Mapping girls’ right to an education

By Rolla Moumne, UNESCO Education Sector

UNESCO’s Her Education Rights Atlas (HER Atlas) is designed to measure the degree of protection of girls’ and women’s education rights in national legal frameworks. Her Atlas was launched at the G7 France/UNESCO international conference on girls’ education in July and is part of UNESCO’s ‘Her education, our future’ Initiative. We feature some of its findings today on International Day of the Girl Child. The Atlas provides the latest information on the status of girls’ and women’s right to education in countries’ constitutions, legislation and regulations, serving as a strong monitoring and advocacy tool.

More than 70 years after the adoption of the Universal Declaration of Human Rights, the right to education is still not realized for many girls and women worldwide.

Finding 1: Only 44% of all States enshrine the right to education within their constitution without discrimination based on sex or gender

day of the girl blogDespite numerous reaffirmations by the international community of its strong commitment to achieve gender equality in education and the considerable progress in recent decades, poverty, pregnancy, early marriage, gender-based violence and traditional attitudes are among the many obstacles that stand in the way of girls and women fully exercising their right to participate in, complete and benefit from education.

Findings 2- 3 from the 35 States fully analysed for the pilot phase

  • 29% set the minimum age of marriage at 18 for girls
  • Only 9% protect from all forms of violence in educational institutions, including corporal punishment and psychological, physical and sexual violence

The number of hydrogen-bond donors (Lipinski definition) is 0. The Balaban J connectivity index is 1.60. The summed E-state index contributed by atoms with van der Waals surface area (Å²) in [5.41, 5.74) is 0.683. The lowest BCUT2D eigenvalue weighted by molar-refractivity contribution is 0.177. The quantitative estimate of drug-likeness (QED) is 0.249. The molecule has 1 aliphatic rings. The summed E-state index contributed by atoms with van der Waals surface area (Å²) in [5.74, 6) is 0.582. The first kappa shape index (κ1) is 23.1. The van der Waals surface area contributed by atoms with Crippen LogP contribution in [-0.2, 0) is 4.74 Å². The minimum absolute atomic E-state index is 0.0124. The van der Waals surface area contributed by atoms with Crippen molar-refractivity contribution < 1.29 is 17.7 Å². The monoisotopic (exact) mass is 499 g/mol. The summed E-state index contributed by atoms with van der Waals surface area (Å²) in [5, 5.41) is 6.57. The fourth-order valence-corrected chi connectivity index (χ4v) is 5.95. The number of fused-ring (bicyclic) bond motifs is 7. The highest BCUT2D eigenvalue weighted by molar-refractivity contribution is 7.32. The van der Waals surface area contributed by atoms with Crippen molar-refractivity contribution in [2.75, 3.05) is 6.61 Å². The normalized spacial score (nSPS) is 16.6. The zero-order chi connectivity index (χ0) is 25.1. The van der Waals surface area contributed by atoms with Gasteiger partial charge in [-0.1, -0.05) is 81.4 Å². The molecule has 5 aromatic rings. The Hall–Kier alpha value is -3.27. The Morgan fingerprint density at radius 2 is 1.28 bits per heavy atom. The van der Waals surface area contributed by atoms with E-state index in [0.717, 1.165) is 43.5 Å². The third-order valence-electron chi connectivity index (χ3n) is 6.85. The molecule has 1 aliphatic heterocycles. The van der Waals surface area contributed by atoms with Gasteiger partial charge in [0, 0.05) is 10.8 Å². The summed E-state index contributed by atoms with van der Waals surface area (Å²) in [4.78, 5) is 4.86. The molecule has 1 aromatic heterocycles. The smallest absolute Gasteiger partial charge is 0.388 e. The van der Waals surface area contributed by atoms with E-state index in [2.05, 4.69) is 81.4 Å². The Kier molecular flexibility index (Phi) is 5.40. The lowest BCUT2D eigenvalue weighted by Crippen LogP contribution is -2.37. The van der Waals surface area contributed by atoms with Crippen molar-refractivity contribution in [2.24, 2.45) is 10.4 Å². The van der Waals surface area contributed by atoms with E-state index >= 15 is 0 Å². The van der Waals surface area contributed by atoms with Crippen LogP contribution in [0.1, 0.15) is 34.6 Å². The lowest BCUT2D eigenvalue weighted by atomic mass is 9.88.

Normative instruments such as international declarations or conventions should not just be ratified but also implemented. This cannot be achieved without solid national legal frameworks that are rights-based, gender responsive and inclusive.

Finding 4: 22% of the 35 States fully analysed by the team enshrine the right to education within their legislation without discrimination based on sex or gender for the first phase

The UNESCO Convention against Discrimination in Education lays down core elements of the right to education. It prohibits any form of discrimination in education based on sex, in law and in fact, and provides for equal opportunities and chances to succeed in education, regardless of gender. The UN Convention on the Elimination of all forms of Discrimination against Women is the only legally-binding text focusing on the specific needs and circumstances of girls’ and women’s education and adopts an explicit gender perspective, ensuring to all an equal right of access to education, equal rights within education and equal rights through education. This commitment has been further reaffirmed by SDG 4, notably target 4.5, which requires States to “eliminate gender disparities in education and ensure equal access to all levels of education and vocational training for the vulnerable” by 2030.